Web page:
For example; we see a Mewtwo in Pokémon the Movie: Genesect and the Legend Awakened, but that’s a female Mewtwo created by Team Rocket. So not the same as the one we see in the first movie. The same goes for Mew, since the one seen in Pokémon: Lucario and the Mystery of Mew doesn’t seem to be the same one either.
If you talk to older fans of the series that were around when the original anime aired, you’ll get a bit of a mixed bag of reactions when you mention 4Kids Entertainment. The corporation responsible for licensing the original anime made some questionable changes when it came to censorship and plot points.
4Kids might have a bad track record with fans of the old series, but the changes they made to the first movie stand as a lone bright spot.
The biggest contributions they made to the film were fixing some noticeable plot holes that the Japanese version left unanswered. The biggest being the mystical properties of Pokémon tears and Mewtwo evening out the final fight by blocking every Pokémon’s special attack.
Like many successful Japanese games and anime franchises, Pokémon got a ton of spin-offs. One of the most notable being its various manga adaptations. So it only makes sense that the first movie in the franchise would get an adaptation.
The manga version of Mewtwo Strikes Back changes things around quite a bit. Artist Ono Toshihiro claims that he was commissioned to create the manga version only a few months prior to the film’s release. So while it’s supposed to be based on the first movie, it’s really its own story.
English voice acting in Japanese games, films, and television shows has come a long way since the 90s. Not only in the quality, but the resources put towards these projects. Now you might think that Pokémon being the behemoth that it is wouldn’t have any budget problems. But for whatever reason, the English dub of the first movie still reused some voice actors.
Misty and Jesse share a voice actor, as does Mewtwo and its creator Doctor Fuji. The same goes for Misty and Jesse. It’s actually pretty hard to differentiate between them all, so kudos to those voice actors.
The majority of Pokémon seen in this movie belong to the first generation, but there’s a pretty cool little easter egg in there hinting at what fans would get to see come the second generation.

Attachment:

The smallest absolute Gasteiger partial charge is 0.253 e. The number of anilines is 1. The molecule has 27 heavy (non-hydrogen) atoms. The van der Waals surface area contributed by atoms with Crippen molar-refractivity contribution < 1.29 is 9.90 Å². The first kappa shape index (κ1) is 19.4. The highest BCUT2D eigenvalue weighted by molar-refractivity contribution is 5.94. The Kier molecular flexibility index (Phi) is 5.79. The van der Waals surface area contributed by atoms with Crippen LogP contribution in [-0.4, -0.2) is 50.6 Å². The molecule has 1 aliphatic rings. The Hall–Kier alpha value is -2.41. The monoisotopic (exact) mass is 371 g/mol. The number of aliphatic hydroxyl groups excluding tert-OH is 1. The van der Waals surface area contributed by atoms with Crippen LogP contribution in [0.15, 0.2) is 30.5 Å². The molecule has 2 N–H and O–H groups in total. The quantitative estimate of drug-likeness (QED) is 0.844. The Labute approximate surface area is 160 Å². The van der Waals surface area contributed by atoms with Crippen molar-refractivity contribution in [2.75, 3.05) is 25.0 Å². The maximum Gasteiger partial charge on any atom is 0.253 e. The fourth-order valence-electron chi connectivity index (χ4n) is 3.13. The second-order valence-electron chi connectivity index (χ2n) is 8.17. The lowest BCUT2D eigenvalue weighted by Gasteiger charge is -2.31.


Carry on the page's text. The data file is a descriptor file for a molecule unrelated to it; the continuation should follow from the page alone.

Towards the beginning of the film, we’re introduced to a trainer named Raymond who trots out a Donphan – at that point not yet introduced to fans. It’s a very brief appearance but must have been enough to generate some curiosity in fans at the time.
Throughout the first movie, the audience is led to believe that Mew is some sort of ancient being, and is very subtly hinted as being a sort of creator. That would leave many with the impression that Mew was the Pokémon universes equivalent of an all mighty deity.
That belief held for several generations, until the Gen IV legendary Arceus was introduced. Arceus is said to have precluded the universe itself. This really changes how you see Mew in this film and throughout the franchise as well.
A show that’s been around as long as the Pokémon anime has been will meet with its fair share of changes. One of the most notable has been the changes made to the voice cast of the series over the years.
Though it hasn’t been an overwhelmingly popular move, not all of the new voice actors employed have been new faces. The voice actress who played Miranda in the film, Kayzie Rogers went on to voice Max from 2007 onwards.
As we’ve previously covered, Mewtwo Strikes Back was pretty ahead of the games in terms of what it was showing fans. There were several things fans hadn’t been introduced to yet in the games that were thrown at them in the film. One pretty notable one is the handful of new moves shown in the film.
The moves used were all introduced a short time later in Gen II. The moves were; Shadow Ball used by Mewtwo, Rollout used by Raymond’s Donphan and Rapid Spin used by Blastoisetwo.
The movie actually has a number of errors that dedicated fans have taken the liberty of documenting over the years. These are typically design or technical errors that were most likely overlooked by the staff.
Of these, there are some that are fairly noteworthy. Golem being taken down by Thunderbolt – a move it should have type immunity to – is certainly one of the most glaring. There’s also the picture above. If you look closely, you’ll notice that the Rapidash has no flames.
You had to know that this movie would be successful when it came out. Poké-mania was at its peak and the games, anime, card game and anything else carrying the Pokémon brand was making Nintendo all sorts of cash.
Mewtwo Strikes Back was a huge commercial success that Nintendo hasn’t really been able to replicate since its release. The movie made over $163 million worldwide and outdid the following two Pokémon films in terms of box office success.
There’s a good bit of crossover between the Pokémon anime and this film. The episodes The Battle of the Badge, It's Mr. Mime Time, and Showdown at the Po-ké Corral all feature Mewtwo in some way and were supposed to air prior to the movie’s release, but due to scheduling issues were aired months after it premiered.